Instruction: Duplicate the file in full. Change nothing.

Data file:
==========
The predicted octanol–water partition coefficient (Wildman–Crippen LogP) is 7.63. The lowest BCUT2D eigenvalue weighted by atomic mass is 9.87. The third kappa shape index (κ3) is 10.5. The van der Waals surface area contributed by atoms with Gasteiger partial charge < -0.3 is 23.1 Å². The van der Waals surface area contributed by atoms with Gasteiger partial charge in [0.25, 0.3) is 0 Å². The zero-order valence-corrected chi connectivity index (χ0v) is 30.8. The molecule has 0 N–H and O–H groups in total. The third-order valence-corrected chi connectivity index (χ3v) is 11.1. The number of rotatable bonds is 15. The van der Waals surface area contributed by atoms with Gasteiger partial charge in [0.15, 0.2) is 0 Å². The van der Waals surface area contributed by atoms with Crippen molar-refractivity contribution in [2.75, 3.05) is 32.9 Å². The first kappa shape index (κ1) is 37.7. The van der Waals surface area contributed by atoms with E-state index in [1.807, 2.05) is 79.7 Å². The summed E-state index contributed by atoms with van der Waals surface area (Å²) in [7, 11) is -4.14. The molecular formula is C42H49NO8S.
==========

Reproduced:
The predicted octanol–water partition coefficient (Wildman–Crippen LogP) is 7.63. The lowest BCUT2D eigenvalue weighted by atomic mass is 9.87. The third kappa shape index (κ3) is 10.5. The van der Waals surface area contributed by atoms with Gasteiger partial charge < -0.3 is 23.1 Å². The van der Waals surface area contributed by atoms with Gasteiger partial charge in [0.25, 0.3) is 0 Å². The zero-order valence-corrected chi connectivity index (χ0v) is 30.8. The molecule has 0 N–H and O–H groups in total. The third-order valence-corrected chi connectivity index (χ3v) is 11.1. The number of rotatable bonds is 15. The van der Waals surface area contributed by atoms with Gasteiger partial charge in [0.15, 0.2) is 0 Å². The van der Waals surface area contributed by atoms with Crippen molar-refractivity contribution in [2.75, 3.05) is 32.9 Å². The first kappa shape index (κ1) is 37.7. The van der Waals surface area contributed by atoms with E-state index in [1.807, 2.05) is 79.7 Å². The summed E-state index contributed by atoms with van der Waals surface area (Å²) in [7, 11) is -4.14. The molecular formula is C42H49NO8S.